Former D.C. Mayor Marion Barry doubled down on comments he made earlier this month that the "dirty shops" owned by Asians in his Southeast city council district "ought to go."
"That's not racial," Barry, now a city councilman representing the majority-African-American Ward 8, told Reason TV. "The fact is that 95 percent of the carry-outs in Ward 8 are owned or managed by Asians. So I'm finished with that."
After winning the Democratic primary in his re-election bid for city council, Barry, 76, said in an April 3 speech that Asians' shops "ought to go" so that African-American businesspeople will "be able to take their places."
"We got to do something about these Asians coming in and opening up businesses and dirty shops," Barry said in his election-night speech. "They ought to go. I'm going to say that right now."
He sought to explain his criticism in the Reason TV interview, which was posted online Sunday, by citing the "cultural differences" that are present in Ward 8, one of D.C.'s poorest areas with the highest unemployment rate in the nation's capital city.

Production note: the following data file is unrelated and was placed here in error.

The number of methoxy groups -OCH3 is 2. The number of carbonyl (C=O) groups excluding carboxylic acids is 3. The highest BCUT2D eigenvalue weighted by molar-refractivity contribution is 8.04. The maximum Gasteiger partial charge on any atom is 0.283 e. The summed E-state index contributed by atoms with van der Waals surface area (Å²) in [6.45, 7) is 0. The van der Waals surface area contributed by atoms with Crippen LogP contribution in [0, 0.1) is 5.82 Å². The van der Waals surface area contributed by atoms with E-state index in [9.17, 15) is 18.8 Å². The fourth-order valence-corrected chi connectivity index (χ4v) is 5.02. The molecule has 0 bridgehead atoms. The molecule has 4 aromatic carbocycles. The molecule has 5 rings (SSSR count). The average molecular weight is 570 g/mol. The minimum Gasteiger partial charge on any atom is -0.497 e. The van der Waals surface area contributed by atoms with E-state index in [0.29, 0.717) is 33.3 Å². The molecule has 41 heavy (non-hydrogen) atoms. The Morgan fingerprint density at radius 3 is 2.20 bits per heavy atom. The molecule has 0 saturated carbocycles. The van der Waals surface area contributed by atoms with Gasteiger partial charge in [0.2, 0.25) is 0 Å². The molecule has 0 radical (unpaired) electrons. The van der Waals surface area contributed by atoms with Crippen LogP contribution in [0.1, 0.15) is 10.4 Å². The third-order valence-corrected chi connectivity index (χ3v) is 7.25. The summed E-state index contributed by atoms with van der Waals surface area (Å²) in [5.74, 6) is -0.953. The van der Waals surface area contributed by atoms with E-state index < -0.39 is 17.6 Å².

"There's a cultural difference between a number of ethnic groups whether it's Hispanics or whether it's Asian or white people," Barry said. "There is a cultural difference because of our socialization, because of our segregation, discrimination. All of this adds to it and affects every aspect of our life."
Barry's original comments sparked immediate outrage from D.C. Mayor Vincent Gray, who said he was "deeply disappointed" by Barry's remarks.
Barry, who served as mayor for sixteen years, apologized for his "choice of words" earlier this month, emphasizing that his comments were only directed to the "less-than-stellar Asian American businessmen" in his ward, not an entire ethnic group.